The email stated that 99.5% of the student body has been vaccinated against the disease. The student with the suspected case is among those who had been immunized against the measles, according to University Spokesperson Martin Mbugua. Continue reading

Ebola: Why Quarantine?

A handful of states, in response to the Ebola outbreak, are imposing a mandatory quarantine on health care workers returning to the United States from Ebola zones amid fears of the virus spreading outside West Africa.[1]

New Jersey Governor Chris Christie and New Jersey officials now require that travelers coming through Newark Liberty International Airport be categorized as either high risk, some risk, or low risk. Continue reading

The Politicization of Disease

Senator and 2016 presidential hopeful Ted Cruz (R-TX) made media waves this October when he criticized the Obama Administration’s response to Ebola cases reported in the US. “I remain concerned we don’t see sufficient seriousness on the part of the federal government about protecting the American public and doing everything possible to ensure that people infected with Ebola do not come to the Unites States,” he said, advocating for an air travel ban for those coming to the United States from regions afflicted with the virus. “The administration is not treating [the outbreak] with the gravity it deserves.”

Cruz was just one of many Republicans – including Senator Rand Paul (R-KY) and Governor Rick Perry (R-TX) – denouncing the current administration’s ineffectiveness at the height of what was a highly competitive, highly partisan midterm campaign season. Continue reading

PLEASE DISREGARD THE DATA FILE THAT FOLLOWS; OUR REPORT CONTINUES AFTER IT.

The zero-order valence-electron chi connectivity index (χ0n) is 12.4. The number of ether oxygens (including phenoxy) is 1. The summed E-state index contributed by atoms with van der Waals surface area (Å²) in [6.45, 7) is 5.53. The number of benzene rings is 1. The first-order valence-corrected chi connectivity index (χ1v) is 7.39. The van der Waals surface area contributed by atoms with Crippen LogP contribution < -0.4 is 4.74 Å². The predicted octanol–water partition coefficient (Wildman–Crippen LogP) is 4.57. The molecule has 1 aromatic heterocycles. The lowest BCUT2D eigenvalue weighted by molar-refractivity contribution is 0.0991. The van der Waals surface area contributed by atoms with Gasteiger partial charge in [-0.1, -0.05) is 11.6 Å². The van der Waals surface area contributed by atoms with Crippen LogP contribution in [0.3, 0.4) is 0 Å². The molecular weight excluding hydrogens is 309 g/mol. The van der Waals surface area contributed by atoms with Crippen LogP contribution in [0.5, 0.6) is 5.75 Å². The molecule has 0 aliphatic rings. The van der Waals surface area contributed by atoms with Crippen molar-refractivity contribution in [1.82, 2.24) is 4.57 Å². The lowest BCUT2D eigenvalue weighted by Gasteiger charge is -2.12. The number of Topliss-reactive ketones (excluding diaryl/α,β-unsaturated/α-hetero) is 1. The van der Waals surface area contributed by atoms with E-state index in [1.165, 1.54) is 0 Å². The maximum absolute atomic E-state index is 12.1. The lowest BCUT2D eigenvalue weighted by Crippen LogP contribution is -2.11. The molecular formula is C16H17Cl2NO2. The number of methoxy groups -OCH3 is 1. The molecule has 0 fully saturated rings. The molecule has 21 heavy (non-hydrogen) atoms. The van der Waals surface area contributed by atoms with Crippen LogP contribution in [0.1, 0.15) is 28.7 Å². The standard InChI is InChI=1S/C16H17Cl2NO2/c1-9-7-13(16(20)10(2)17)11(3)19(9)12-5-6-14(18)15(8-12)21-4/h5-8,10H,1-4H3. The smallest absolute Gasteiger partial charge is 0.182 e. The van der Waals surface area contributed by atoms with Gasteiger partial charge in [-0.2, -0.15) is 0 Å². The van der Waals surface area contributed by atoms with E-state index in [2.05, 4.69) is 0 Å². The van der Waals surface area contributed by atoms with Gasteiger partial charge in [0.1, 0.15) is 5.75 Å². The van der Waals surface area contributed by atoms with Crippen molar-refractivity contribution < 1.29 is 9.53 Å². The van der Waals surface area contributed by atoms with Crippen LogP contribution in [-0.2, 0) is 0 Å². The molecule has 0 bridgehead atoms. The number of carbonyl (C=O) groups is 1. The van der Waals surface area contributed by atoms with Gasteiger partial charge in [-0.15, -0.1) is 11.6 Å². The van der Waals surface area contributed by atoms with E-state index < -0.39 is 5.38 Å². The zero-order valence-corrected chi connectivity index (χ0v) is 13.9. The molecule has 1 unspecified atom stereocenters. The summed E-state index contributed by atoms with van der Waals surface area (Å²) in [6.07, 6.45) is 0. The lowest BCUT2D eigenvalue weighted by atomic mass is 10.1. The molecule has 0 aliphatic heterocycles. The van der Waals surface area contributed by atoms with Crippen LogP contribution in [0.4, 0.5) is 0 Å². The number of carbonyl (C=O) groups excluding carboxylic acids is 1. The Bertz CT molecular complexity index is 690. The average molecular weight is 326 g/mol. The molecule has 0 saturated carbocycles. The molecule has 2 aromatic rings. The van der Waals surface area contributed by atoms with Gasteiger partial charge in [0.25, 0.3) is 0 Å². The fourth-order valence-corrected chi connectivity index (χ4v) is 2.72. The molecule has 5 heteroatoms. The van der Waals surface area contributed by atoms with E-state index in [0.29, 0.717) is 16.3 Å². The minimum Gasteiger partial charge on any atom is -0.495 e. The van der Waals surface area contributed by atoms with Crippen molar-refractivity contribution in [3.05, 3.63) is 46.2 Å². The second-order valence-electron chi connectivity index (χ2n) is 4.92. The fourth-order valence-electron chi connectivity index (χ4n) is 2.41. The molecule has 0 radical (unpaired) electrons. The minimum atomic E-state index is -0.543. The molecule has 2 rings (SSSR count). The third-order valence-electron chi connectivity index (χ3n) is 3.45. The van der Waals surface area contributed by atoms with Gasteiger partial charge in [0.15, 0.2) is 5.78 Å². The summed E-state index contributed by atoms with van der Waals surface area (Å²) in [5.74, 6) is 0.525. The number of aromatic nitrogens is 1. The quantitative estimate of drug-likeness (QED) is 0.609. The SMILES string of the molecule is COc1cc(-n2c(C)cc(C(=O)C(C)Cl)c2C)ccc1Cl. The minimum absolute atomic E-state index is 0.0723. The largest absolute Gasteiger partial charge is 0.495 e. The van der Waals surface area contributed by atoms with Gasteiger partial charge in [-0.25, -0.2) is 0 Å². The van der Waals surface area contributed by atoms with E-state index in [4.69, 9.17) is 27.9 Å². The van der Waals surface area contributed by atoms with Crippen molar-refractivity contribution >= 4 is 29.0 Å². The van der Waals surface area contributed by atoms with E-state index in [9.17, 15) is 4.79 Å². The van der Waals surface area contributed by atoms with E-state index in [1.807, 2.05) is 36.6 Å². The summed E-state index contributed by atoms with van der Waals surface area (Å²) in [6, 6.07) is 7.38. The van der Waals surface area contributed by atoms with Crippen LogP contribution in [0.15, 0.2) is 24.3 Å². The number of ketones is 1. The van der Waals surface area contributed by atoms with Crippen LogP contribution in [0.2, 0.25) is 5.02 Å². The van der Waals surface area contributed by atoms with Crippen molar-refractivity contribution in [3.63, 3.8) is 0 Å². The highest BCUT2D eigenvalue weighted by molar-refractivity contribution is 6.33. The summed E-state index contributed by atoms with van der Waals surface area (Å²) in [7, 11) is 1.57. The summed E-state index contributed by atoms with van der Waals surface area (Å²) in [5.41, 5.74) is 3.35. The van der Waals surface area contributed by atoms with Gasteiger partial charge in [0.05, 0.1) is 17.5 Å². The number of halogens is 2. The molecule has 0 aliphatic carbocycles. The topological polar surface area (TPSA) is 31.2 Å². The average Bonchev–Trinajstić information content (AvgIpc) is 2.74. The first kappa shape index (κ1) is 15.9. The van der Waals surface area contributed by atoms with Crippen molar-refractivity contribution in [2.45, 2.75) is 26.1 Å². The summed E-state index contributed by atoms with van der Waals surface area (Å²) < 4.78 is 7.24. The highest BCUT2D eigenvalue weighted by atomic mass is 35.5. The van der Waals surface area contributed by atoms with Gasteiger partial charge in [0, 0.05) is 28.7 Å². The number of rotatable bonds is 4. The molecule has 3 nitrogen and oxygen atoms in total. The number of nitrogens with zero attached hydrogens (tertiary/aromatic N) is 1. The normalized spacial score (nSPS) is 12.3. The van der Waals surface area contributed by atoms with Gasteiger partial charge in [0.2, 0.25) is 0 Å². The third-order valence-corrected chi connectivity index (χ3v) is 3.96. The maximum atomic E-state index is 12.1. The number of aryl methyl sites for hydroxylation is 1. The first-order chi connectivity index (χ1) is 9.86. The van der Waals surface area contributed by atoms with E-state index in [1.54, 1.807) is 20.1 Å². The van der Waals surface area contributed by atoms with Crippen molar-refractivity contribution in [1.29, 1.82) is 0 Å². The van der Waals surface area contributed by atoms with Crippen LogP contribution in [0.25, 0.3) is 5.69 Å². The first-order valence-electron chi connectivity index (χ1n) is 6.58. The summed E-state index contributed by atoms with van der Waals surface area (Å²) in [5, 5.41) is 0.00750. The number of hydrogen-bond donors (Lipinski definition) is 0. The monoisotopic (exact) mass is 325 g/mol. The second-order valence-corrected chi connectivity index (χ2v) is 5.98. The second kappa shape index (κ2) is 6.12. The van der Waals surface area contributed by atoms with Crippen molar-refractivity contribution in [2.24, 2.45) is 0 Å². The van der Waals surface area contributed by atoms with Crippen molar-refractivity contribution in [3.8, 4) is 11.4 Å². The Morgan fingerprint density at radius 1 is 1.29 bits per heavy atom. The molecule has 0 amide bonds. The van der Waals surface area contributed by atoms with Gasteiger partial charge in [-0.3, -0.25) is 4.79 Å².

First Monthly Public Health Table

1. Care to spice up dinner time? 
2. Feeling a significant lack of casual public health discussion in your life? 
3. Want to learn about something meaningful in the comfort of Whitman’s common dining hall?
If you answered yes or were even unsure about any of those questions, then JOIN US!
Don’t overthink it and just come on over.
The Princeton Public Health Review (PPHR) is having its first monthly public health table!
Monday, December 8
6:30-8:00 PM
Whitman Common Dining Hall
**featuring**
Yi-Ching Ong, PhD from the Global Health Department
 presenting new non-profit models for pharmaceuticals and drug development for neglected diseases!

Timothy Buschman, Winner of the 2014 NIH Director’s New Innovator Award

Timothy Buschman, assistant professor at the Princeton Neuroscience Institute and Department of Psychology, was awarded the New Innovator Award. This grant is awarded to “early stage investigators of exceptional creativity proposing research of uncommonly high potential impact.”

Buschman’s project, entitled “Developing an Adaptive Cognitive Prosthetic to Replace Damaged Brain Regions”, is the creation of a hierarchal algorithm that uses a neural or behavioral feedback system to learn. Continue reading

FDA Q&A: The Approval Process for Vaccines and Trumenba With Rachael Conklin: Communications Officer

Last month, the FDA approved Trumenba, a vaccine for meningitis B. Meanwhile, the vaccine that was administered to Princeton students last year, Bexsero, continues to be under review. Below, PPHR discusses the vaccine approval process with FDA Consumer Safety Officer Rachael Conklin.

PPHR: What considerations does the FDA have when approving a new vaccine?

Conklin: The main considerations are the same for approving a vaccine as for approving any other drug product: safety and efficacy. Continue reading